On April 24, 1862, Admiral David Farragut led his fleet of ships to the assault. Fister called the Union Flotilla “one of the finest man-of-war fleets of that era”. According to one source, the Confederate War Department had always assumed that any attempt on New Orleans would come from the north, and so placed its best armies in that direction. An assault from the Gulf of Mexico apparently never occurred to them. Fister mentions the terrible bombardment suffered by Confederate ships and forts. “Farragut passed the forts with 10 of his 12 boats,” he recalls. “Some were repulsed but the only lost Federal ship was the Varano. Their leader being Charles H. Swacy, who was a bosom friend of mine. He was a native of Missouri, attended the naval academy when I did so and was killed by one of the batteries at Fort New Orleans.
Here, Fister’s memory was a little fuzzy. Swacy was indeed on the USS Veruna (not Varano) on April 25, 1862, which was the only ship in the Union fleet that was lost that day. He survived, however, and was transferred to the USS Sciota, a gunboat. It was on October 4, 1862, while the Sciota was engaged near Donaldson, Louisiana, that Swacy was killed by the first shot fired by the Confederate battery.
The Confederate fleet is virtually destroyed. “Every Confederate ship was sunk except the McRae which was riddled like a sieve,” Fister said. “All but two officers aboard the McRae were killed, wounded, or captured. The exceptions were Lieutenant Charles W. Reed, the ship’s executive officer, and myself.
The McRae was authorized to bring the injured to New Orleans for treatment. But only Reed was authorized to escort the wounded into town. Despite advice from a senior officer that attempting to escape was impossible, Fister decided to try. Here is his account:
“I escaped at night in a small deaf rowboat in the company of a Portuguese pilot whose family lived on the coast. (In 1815, many Portuguese sailors and gunners were aboard pirate leader Jean Lafite’s ship during the Battle of New Orleans against the British on the American side, and some eventually settled there.) We silently passed through the American fleet at midnight and reached the mainland. just at dawn. I discovered a fisherman’s hut where I changed clothes. When we were picketed, I told the pilot to only speak his language while I used Pennsylvania German. The pickets thought we were tramps and let us through.
We walked 24 miles that day when I met a friend who we spent the night with. He gave me a saddle horse and took me to his plantation to find a negro to accompany us to New Orleans, 40 miles away. When we reached what is called the English bend, I sent the negro and the horse back and sabotaged him 10 miles around the river. In town I met my wife who feared for my safety because Lt. Swacy (apparently Fister’s friend in the Union Navy) had informed her that I was neither among the wounded nor among the prisoners.
I stayed in New Orleans until General “Ben” Butler took charge of the city, when I crossed Lake Pontchartrain at night in an open boat with three friends. Every Confederate authority I knew was killed except me. I was waiting for orders at Mobile. I was then sent to Virginia where I commanded a Navel Brigade under Commodore Root. Later I fell ill and after Lee’s surrender I laid down my arms with General Joseph E. Johnston.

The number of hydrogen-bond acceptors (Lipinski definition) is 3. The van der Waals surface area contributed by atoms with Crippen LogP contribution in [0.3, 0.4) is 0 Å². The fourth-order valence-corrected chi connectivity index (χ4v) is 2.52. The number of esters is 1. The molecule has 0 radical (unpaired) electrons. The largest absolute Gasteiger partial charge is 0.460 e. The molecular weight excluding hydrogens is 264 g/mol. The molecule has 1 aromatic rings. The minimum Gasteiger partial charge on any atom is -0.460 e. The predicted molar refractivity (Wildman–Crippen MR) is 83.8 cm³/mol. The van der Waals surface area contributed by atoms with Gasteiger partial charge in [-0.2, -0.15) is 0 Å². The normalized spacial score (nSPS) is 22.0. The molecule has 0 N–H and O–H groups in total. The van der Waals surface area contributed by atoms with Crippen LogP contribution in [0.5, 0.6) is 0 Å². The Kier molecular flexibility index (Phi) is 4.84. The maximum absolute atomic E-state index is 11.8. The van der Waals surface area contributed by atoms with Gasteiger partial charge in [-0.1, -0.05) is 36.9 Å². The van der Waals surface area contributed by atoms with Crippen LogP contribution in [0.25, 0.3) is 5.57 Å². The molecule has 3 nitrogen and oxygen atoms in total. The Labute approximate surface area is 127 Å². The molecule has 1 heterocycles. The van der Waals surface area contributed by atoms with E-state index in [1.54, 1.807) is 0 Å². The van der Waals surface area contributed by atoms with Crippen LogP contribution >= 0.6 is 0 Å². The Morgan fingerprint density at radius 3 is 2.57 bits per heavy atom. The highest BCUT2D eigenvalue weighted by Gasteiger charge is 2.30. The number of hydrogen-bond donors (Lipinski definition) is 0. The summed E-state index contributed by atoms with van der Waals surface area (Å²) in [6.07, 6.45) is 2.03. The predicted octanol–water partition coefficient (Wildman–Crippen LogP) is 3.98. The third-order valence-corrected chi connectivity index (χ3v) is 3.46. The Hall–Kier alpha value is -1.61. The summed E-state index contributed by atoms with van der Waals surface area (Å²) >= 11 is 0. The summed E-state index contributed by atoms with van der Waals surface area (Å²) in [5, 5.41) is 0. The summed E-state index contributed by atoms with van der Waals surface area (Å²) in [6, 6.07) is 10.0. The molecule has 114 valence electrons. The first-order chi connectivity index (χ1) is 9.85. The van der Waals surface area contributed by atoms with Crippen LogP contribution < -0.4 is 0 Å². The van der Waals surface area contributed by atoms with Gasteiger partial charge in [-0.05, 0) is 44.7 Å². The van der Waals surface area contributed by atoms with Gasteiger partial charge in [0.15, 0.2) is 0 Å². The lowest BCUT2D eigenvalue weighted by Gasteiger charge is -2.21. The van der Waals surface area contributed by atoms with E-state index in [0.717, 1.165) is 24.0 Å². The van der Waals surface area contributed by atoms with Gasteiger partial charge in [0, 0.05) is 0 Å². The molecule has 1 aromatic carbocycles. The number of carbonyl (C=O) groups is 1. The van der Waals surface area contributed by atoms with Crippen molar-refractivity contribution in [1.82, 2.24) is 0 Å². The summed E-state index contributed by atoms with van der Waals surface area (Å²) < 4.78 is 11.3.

Another source claims that Fister also served on the CSS Selma which fought in the Battle of Mobile Bay in 1864, the largest naval battle of the war. If so, Fister makes no mention of it. His title of colonel comes from his service in the naval brigade. When the war ended, Fister tried to settle in the south. But many other whites were not at all pleased with his sympathy for newly freed slaves. A reporter who interviewed him recorded it this way:
“Col. Fister was one of the first officers in the South to accept the results decided by the Civil War. On his return from service, he declared to his friends and neighbors that “the war was over” and urged everyone to to abandon sectionalism and to enter politics, stating that the master sought to be the best friends and advisers of liberated men.For these sentiments, Colonel Fister became unpopular, and many threats were made by men who did not want to admit that the South was “licked” and that he would do well to go there.
After serving a term in the Alabama legislature, Fister, fearing for his family, returned to Kutztown. Fister didn’t have a boring life after the war. Among others, he met Generals Grant and Sherman and enjoyed conversations with them. Among his guests at the house in the 1870s was newspaper editor Horace Greeley.
Fister then expressed remorse for what the postwar South had become:
“If the rulers of the South had been willing to admit that the war was over in 1865, a lot of misfortunes could have been avoided, but we had a lot of stubborn men who were still not over their defeat.” He added that radical Republicans “who waved the bloody shirt for political gain” also deserved some of the blame.
For many years Fister was active in state Democratic Party politics and entertained locally at his 16-acre property on what was known as Normal Hill on the road between Kutztown and Reading. Fister died on April 21, 1915, and was buried in Hope Cemetery.
About a month earlier, President Woodrow Wilson was treated to a private screening of DW Griffith’s technically brilliant but racist and historically distorted film about the post-Civil War South, “Birth of a Nation.” He then performed in front of a large audience. A few months later, the modern version of the Ku Klux Klan directed against Catholics, Jews and immigrants as well as blacks was created.